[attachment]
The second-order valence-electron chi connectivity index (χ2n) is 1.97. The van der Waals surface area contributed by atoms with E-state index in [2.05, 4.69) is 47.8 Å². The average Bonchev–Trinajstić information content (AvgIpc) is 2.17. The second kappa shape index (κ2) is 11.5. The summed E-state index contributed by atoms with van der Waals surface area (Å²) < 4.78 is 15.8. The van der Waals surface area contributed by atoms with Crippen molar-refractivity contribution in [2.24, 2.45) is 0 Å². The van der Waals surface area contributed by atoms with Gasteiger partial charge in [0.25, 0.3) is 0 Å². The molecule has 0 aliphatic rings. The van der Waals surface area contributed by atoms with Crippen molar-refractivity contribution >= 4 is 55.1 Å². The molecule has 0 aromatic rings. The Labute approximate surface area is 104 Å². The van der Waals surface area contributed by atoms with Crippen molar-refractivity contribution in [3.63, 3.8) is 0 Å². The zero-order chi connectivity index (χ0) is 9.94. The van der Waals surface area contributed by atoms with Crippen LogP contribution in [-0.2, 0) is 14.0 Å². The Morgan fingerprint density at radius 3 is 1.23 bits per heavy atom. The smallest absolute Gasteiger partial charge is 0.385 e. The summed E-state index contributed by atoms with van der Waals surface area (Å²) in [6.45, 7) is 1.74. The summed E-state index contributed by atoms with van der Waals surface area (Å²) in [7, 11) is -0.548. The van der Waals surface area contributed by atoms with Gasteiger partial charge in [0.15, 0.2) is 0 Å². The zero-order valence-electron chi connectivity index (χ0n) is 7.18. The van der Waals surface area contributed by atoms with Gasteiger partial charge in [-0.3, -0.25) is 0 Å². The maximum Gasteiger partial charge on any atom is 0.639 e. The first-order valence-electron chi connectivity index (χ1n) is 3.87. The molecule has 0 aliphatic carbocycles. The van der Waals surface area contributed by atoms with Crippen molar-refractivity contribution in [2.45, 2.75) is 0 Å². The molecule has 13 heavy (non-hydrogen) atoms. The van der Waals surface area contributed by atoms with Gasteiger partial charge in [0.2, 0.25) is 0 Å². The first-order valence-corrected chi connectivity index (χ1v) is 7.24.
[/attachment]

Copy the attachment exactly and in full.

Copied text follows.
The second-order valence-electron chi connectivity index (χ2n) is 1.97. The van der Waals surface area contributed by atoms with E-state index in [2.05, 4.69) is 47.8 Å². The average Bonchev–Trinajstić information content (AvgIpc) is 2.17. The second kappa shape index (κ2) is 11.5. The summed E-state index contributed by atoms with van der Waals surface area (Å²) < 4.78 is 15.8. The van der Waals surface area contributed by atoms with Crippen molar-refractivity contribution in [2.24, 2.45) is 0 Å². The van der Waals surface area contributed by atoms with Gasteiger partial charge in [0.25, 0.3) is 0 Å². The molecule has 0 aliphatic rings. The van der Waals surface area contributed by atoms with Crippen molar-refractivity contribution >= 4 is 55.1 Å². The molecule has 0 aromatic rings. The Labute approximate surface area is 104 Å². The van der Waals surface area contributed by atoms with Crippen molar-refractivity contribution in [3.63, 3.8) is 0 Å². The zero-order chi connectivity index (χ0) is 9.94. The van der Waals surface area contributed by atoms with Crippen LogP contribution in [-0.2, 0) is 14.0 Å². The Morgan fingerprint density at radius 3 is 1.23 bits per heavy atom. The smallest absolute Gasteiger partial charge is 0.385 e. The summed E-state index contributed by atoms with van der Waals surface area (Å²) in [6.45, 7) is 1.74. The summed E-state index contributed by atoms with van der Waals surface area (Å²) in [7, 11) is -0.548. The van der Waals surface area contributed by atoms with Gasteiger partial charge in [0.15, 0.2) is 0 Å². The zero-order valence-electron chi connectivity index (χ0n) is 7.18. The van der Waals surface area contributed by atoms with Gasteiger partial charge in [-0.3, -0.25) is 0 Å². The maximum Gasteiger partial charge on any atom is 0.639 e. The first-order valence-electron chi connectivity index (χ1n) is 3.87. The molecule has 0 aliphatic carbocycles. The van der Waals surface area contributed by atoms with Crippen molar-refractivity contribution in [2.45, 2.75) is 0 Å². The molecule has 13 heavy (non-hydrogen) atoms. The van der Waals surface area contributed by atoms with Gasteiger partial charge in [0.2, 0.25) is 0 Å². The first-order valence-corrected chi connectivity index (χ1v) is 7.24.